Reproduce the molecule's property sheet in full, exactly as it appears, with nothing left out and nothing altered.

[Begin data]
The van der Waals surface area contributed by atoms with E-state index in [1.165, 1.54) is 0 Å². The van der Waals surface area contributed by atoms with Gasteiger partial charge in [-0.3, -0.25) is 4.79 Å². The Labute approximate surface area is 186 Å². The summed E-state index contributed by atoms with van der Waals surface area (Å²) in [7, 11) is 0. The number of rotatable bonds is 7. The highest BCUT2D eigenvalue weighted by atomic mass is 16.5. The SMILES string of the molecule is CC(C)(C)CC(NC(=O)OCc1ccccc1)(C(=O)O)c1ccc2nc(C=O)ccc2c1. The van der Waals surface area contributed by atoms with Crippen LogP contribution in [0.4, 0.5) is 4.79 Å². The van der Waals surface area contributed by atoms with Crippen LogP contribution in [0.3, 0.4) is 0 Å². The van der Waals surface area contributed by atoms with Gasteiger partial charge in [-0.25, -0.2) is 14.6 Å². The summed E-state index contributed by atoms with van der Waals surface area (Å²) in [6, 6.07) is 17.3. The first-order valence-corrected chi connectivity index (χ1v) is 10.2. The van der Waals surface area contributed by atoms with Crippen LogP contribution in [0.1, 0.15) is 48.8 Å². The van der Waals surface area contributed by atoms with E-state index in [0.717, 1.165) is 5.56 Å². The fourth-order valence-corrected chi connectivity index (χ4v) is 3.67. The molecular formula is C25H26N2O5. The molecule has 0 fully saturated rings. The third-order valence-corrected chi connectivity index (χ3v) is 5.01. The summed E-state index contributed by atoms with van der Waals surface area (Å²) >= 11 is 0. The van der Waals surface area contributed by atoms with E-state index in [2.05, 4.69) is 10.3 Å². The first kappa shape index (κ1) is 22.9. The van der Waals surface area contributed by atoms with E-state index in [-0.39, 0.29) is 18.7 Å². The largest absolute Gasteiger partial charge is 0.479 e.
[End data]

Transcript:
The van der Waals surface area contributed by atoms with E-state index in [1.165, 1.54) is 0 Å². The van der Waals surface area contributed by atoms with Gasteiger partial charge in [-0.3, -0.25) is 4.79 Å². The Labute approximate surface area is 186 Å². The summed E-state index contributed by atoms with van der Waals surface area (Å²) in [7, 11) is 0. The number of rotatable bonds is 7. The highest BCUT2D eigenvalue weighted by atomic mass is 16.5. The SMILES string of the molecule is CC(C)(C)CC(NC(=O)OCc1ccccc1)(C(=O)O)c1ccc2nc(C=O)ccc2c1. The van der Waals surface area contributed by atoms with Crippen LogP contribution in [0.4, 0.5) is 4.79 Å². The van der Waals surface area contributed by atoms with Crippen LogP contribution in [0.3, 0.4) is 0 Å². The van der Waals surface area contributed by atoms with Gasteiger partial charge in [-0.25, -0.2) is 14.6 Å². The summed E-state index contributed by atoms with van der Waals surface area (Å²) in [6, 6.07) is 17.3. The first-order valence-corrected chi connectivity index (χ1v) is 10.2. The van der Waals surface area contributed by atoms with Crippen LogP contribution in [0.1, 0.15) is 48.8 Å². The van der Waals surface area contributed by atoms with E-state index in [0.717, 1.165) is 5.56 Å². The fourth-order valence-corrected chi connectivity index (χ4v) is 3.67. The molecular formula is C25H26N2O5. The molecule has 0 fully saturated rings. The third-order valence-corrected chi connectivity index (χ3v) is 5.01. The summed E-state index contributed by atoms with van der Waals surface area (Å²) >= 11 is 0. The van der Waals surface area contributed by atoms with E-state index in [2.05, 4.69) is 10.3 Å². The first kappa shape index (κ1) is 22.9. The van der Waals surface area contributed by atoms with E-state index in [-0.39, 0.29) is 18.7 Å². The largest absolute Gasteiger partial charge is 0.479 e.